All Aboard The Flying Scotsman

All Aboard The Flying Scotsman

Static Mass Rating: 3/5
Optimum Releasing 

Release date: February 28th 2011
Certificate (UK): PG
Running time: 57 minutes

Year of production: 1929

Director: Castleton Knight

Cast: Moore Marriott, Pauline Johnson, Ray Milland, Alec Hurley

Films about trains might not sound all that appealing, yet they’ve played a big part in some very interesting stories over the years, for example Murder On The Orient Express (1974), based on the Agatha Christie novel, the original Taking Of Pelham 123 (1973) and even a Bollywood disaster film with The Burning Train (1980).

Recent years however have not offered that many great train stories, perhaps with the exception of The Polar Express (2004), so it’s with that we jump back in time to The Flying Scotsman to see how death defying stunts and new technology were combined to create a film which fuels impassioned discussions even today.

The Flying Scotsman

It’s about an elderly driver, Bob (Moore Marriott) who’s set to retire from working on the Flying Scotsman, but before he can do so, a disgruntled employee, Crow (Alec Hurley), returns to take revenge on him. Bob earlier reported him for drinking on the job and as a result, Crow was sacked.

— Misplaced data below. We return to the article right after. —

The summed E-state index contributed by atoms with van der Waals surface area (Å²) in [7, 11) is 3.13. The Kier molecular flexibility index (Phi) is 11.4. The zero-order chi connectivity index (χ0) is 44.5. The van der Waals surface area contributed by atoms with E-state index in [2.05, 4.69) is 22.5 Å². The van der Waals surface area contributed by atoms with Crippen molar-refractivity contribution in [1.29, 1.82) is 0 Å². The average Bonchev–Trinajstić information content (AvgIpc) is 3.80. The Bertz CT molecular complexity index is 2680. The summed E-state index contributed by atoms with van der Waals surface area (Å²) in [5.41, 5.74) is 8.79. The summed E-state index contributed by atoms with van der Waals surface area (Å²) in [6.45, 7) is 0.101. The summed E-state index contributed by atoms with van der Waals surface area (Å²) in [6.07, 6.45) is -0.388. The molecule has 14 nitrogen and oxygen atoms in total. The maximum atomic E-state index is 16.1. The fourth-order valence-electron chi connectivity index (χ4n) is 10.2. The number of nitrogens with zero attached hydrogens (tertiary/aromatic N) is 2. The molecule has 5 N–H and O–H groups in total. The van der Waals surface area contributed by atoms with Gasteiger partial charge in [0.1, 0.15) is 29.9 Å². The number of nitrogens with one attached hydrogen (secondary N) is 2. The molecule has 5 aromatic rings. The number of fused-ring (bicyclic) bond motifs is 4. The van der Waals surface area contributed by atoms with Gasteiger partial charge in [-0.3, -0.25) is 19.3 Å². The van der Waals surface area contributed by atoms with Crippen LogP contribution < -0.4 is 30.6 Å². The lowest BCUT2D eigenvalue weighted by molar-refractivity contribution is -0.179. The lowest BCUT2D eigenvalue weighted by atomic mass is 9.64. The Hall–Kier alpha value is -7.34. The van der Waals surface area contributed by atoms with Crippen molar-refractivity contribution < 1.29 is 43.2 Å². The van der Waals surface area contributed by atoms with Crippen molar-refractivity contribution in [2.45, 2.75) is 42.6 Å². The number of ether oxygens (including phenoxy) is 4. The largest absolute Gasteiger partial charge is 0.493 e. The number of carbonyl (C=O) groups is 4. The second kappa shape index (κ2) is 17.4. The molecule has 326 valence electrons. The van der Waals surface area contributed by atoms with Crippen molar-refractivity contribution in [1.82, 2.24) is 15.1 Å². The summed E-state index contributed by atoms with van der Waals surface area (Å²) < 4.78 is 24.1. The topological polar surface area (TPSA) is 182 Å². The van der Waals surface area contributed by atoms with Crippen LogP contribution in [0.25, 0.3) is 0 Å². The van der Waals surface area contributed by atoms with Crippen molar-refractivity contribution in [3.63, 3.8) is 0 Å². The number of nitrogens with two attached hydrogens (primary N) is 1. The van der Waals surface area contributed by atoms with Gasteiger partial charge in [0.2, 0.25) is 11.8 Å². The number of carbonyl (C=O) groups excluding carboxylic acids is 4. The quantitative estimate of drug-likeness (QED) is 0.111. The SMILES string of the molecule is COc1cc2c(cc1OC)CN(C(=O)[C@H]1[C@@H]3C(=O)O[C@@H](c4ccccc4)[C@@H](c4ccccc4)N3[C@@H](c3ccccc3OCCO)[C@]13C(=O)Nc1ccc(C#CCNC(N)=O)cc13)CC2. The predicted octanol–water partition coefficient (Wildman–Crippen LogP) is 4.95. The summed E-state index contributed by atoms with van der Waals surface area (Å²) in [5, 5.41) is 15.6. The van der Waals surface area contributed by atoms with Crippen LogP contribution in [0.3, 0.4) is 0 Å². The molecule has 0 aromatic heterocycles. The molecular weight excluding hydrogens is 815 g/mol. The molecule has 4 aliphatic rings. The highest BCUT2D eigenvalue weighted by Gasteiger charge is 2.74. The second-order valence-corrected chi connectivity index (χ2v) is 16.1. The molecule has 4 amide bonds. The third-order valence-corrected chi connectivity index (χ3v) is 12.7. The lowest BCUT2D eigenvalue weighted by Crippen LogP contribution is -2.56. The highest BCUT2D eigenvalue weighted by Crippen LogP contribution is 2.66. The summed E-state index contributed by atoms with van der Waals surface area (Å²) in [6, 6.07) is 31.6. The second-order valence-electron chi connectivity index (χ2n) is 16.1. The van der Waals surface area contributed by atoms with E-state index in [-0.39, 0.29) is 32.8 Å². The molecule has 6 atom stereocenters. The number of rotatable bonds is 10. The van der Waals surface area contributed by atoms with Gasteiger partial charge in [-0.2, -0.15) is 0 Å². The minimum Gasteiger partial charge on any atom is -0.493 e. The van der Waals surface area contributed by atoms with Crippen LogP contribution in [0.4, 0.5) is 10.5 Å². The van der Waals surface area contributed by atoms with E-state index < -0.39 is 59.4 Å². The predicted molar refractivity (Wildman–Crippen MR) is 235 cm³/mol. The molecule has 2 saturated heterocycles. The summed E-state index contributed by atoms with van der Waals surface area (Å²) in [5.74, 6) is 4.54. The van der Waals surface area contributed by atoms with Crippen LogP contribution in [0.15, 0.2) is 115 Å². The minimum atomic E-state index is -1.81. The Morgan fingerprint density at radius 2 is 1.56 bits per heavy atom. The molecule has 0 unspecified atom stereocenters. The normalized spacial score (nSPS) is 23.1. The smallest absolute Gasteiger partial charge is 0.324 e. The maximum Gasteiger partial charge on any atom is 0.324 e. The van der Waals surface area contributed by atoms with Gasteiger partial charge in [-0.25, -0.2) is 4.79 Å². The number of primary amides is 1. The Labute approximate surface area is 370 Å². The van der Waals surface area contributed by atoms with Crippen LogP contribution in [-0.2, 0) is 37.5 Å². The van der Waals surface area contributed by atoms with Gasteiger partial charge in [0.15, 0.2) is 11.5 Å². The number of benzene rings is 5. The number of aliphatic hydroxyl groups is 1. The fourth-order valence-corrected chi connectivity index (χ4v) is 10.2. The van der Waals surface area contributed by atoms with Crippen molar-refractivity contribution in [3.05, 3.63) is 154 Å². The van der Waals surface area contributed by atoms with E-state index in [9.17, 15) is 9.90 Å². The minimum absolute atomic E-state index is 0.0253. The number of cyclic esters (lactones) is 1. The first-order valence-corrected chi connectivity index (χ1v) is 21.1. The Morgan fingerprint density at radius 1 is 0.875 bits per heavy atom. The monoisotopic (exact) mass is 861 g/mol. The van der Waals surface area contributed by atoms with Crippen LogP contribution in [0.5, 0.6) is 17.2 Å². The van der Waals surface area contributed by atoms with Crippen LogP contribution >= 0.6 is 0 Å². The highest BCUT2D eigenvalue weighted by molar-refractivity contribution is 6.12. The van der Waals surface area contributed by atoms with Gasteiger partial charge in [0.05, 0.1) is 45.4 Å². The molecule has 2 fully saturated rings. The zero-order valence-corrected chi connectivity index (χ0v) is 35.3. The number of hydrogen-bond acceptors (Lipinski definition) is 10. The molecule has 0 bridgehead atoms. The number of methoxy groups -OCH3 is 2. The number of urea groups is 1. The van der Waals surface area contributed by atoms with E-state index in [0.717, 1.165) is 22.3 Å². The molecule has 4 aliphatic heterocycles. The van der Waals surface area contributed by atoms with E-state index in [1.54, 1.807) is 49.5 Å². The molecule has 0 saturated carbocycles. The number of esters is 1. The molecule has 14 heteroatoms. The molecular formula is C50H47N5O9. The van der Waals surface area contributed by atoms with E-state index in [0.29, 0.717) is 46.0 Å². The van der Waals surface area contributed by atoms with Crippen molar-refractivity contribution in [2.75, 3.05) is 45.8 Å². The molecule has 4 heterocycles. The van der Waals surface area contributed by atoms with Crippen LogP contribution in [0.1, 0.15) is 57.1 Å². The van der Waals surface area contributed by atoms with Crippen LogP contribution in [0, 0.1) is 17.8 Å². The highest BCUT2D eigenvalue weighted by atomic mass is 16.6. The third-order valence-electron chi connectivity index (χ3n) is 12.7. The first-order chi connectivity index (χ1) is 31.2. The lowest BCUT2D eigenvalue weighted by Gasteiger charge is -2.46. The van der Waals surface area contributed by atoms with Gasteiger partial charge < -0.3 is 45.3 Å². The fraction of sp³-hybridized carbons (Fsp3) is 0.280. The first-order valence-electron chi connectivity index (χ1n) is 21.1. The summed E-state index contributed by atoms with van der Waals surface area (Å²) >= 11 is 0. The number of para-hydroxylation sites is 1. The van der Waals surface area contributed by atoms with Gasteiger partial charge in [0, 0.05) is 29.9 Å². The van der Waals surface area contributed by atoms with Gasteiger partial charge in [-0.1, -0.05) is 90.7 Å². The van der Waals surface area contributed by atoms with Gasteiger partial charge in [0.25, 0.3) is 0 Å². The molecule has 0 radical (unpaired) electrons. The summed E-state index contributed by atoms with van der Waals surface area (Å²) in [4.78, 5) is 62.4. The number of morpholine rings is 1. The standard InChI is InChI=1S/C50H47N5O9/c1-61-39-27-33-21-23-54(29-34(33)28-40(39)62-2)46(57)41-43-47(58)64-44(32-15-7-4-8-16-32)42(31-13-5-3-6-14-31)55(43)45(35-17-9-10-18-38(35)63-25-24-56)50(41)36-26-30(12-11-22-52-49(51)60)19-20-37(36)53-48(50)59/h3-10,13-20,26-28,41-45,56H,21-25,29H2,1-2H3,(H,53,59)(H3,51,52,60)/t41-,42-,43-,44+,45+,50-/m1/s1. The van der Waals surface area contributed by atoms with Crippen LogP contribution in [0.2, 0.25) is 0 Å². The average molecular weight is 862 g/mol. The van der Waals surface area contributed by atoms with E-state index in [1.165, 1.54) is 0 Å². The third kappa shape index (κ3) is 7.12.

With the train on its way to Edinburgh from London, Bob and Crow’s new replacement, Jim (Ray Milland), must find a way to stop the Flying Scotsman from heading toward a disaster which Crow is determined to cause.

Added to the mix is Joan (Pauline Johnson), Bob’s daughter who just happens to be on the train and has taking a liking to Jim, much to her father’s disdain. Filmed while in motion, there’s a moment where we see Joan walking along the outside edge of the carriage wearing high heeled shoes. This probably thrilled and terrified audiences as much as Arrival of a Train at La Ciotat (1896).

The Flying Scotsman

The Flying Scotsman starts off as a silent movie with speech captions to show dialogue placement but halfway through audiences hear recorded voices. It’s at first a jarring experience if you haven’t seen the film before.

There’s been a lot of debate as to whether or not The Flying Scotsman predates Alfred Hitchcock’s Blackmail (1929) as the first full length British talkie, but the BFI film database notes that the soundtrack was added in March 1930.

First or second, it doesn’t really matter because The Flying Scotsman stood the test of time and will surely continue to do so long after its centenary in 2029.

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